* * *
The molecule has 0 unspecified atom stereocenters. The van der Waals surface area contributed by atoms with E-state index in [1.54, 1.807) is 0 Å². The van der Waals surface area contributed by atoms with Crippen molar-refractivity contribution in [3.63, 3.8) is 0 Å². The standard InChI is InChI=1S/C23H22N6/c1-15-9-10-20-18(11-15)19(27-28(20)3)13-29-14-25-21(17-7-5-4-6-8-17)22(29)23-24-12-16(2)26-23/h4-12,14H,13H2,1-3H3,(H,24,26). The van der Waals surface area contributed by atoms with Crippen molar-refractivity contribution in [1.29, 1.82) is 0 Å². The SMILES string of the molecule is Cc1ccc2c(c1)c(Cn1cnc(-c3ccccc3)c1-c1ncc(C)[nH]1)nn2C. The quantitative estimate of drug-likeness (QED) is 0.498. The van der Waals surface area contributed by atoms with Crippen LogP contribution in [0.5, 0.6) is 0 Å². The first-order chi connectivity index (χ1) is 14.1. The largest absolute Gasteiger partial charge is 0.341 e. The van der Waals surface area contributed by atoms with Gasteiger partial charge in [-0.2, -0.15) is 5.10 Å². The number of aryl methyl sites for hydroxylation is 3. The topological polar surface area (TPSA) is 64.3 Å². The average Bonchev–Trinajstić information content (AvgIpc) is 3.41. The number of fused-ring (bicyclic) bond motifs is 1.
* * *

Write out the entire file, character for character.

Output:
The molecule has 0 unspecified atom stereocenters. The van der Waals surface area contributed by atoms with E-state index in [1.54, 1.807) is 0 Å². The van der Waals surface area contributed by atoms with Crippen molar-refractivity contribution in [3.63, 3.8) is 0 Å². The standard InChI is InChI=1S/C23H22N6/c1-15-9-10-20-18(11-15)19(27-28(20)3)13-29-14-25-21(17-7-5-4-6-8-17)22(29)23-24-12-16(2)26-23/h4-12,14H,13H2,1-3H3,(H,24,26). The van der Waals surface area contributed by atoms with Crippen molar-refractivity contribution in [1.29, 1.82) is 0 Å². The SMILES string of the molecule is Cc1ccc2c(c1)c(Cn1cnc(-c3ccccc3)c1-c1ncc(C)[nH]1)nn2C. The quantitative estimate of drug-likeness (QED) is 0.498. The van der Waals surface area contributed by atoms with Crippen LogP contribution in [0.5, 0.6) is 0 Å². The first-order chi connectivity index (χ1) is 14.1. The largest absolute Gasteiger partial charge is 0.341 e. The van der Waals surface area contributed by atoms with Gasteiger partial charge in [-0.2, -0.15) is 5.10 Å². The number of aryl methyl sites for hydroxylation is 3. The topological polar surface area (TPSA) is 64.3 Å². The average Bonchev–Trinajstić information content (AvgIpc) is 3.41. The number of fused-ring (bicyclic) bond motifs is 1.